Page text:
'Norman jumped up and then there was a lightning strike of silver-blue light which appeared to implode from all walls and the ceiling of the cellars and then there was a dead silence,' he said. 'Shaw had been in the process of pushing a box of matches diagonally across the table and Norman was half off his chair in a turning position, but every member of the seance was struck with an instant paralysis which lasted about five seconds.'
Afterwards, Mayerling was blinded – he eventually recovered sight in one eye – and Norman and Shaw refused to stay the night in the house.
'I can't explain that occurrence and, to be honest, it still makes me feel rather shaken,' he said. 'The rest of the hauntings were, without exception, the most successful hoax of the age, but that still sets my spine tingling.'
The site of Borley Rectory (around 60 miles north east of London in the Essex countryside) was first noted in the 1066 Doomsday Book where a Borley Manor was situated – it follows that a wooden church would probably have been built on the site. It's history is shrouded in myth, but the first indication that all was not well on the site of Borley was in 1362 when a Benedictine monk attempted to elope by horse drawn coach, with a nun from the nearby nunnery. Their plans were thwarted – the monk was hanged and the nun was bricked up alive in the walls of the nunnery.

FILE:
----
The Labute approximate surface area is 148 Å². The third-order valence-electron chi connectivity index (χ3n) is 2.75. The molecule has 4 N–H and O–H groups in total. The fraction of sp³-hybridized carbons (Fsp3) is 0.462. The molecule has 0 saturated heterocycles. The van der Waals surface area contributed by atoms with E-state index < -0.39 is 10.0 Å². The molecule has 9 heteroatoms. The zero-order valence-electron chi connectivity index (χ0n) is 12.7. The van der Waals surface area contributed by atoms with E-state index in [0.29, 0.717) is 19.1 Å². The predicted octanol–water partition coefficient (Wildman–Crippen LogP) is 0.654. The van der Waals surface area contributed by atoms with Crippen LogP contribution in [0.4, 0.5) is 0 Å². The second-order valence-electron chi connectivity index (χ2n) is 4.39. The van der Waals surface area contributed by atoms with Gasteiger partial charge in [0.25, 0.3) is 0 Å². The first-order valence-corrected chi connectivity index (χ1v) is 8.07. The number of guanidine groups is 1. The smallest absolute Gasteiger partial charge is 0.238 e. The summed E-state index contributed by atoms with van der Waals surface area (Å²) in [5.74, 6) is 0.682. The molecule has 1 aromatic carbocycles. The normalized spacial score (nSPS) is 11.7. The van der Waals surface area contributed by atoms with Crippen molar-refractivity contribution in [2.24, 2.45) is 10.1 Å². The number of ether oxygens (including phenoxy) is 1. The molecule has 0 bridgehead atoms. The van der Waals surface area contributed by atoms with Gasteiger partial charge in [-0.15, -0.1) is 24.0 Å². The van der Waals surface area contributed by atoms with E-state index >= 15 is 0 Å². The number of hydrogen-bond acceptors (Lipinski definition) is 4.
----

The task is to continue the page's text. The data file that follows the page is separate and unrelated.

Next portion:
The red brick building that was Borley Rectory was built on this site by the Reverend Henry Dawson Ellis Bull (rector of Borley) in 1863, who later settled there with his wife, Caroline Foyster.
Thereafter, witnesses reported seeing stones being thrown from an unseen hand, ghostly footsteps were heard and the spectre of the nun, the most reported apparition at Borley, began to be seen, often in broad daylight and on a stretch of ground to be named the 'nuns walk'. On July 28th, 1900, three daughters of Henry Bull all saw the nun, and assuming she were normal flesh and blood, went to greet her as a guest on the grounds – she mysteriously disappeared. The nun was also seen standing by a gatepost on four separate occasions by a passing carpenter.
It was in 1928 when the haunting of Borley Rectory got underway in earnest. The Bull family had died one by one, or moved away and after a short period standing empty, the Reverend Guy Smith and wife moved in. Very quickly, there were reports of whispers in the night, unseen footsteps, objects being hurled at guests, illumination from unlit rooms, two maids saw the nun yet again, even a phantom coach was seen. The words 'Don't Carlos, don't' were wailed late at night' – Carlos was the nickname for Henry Bull.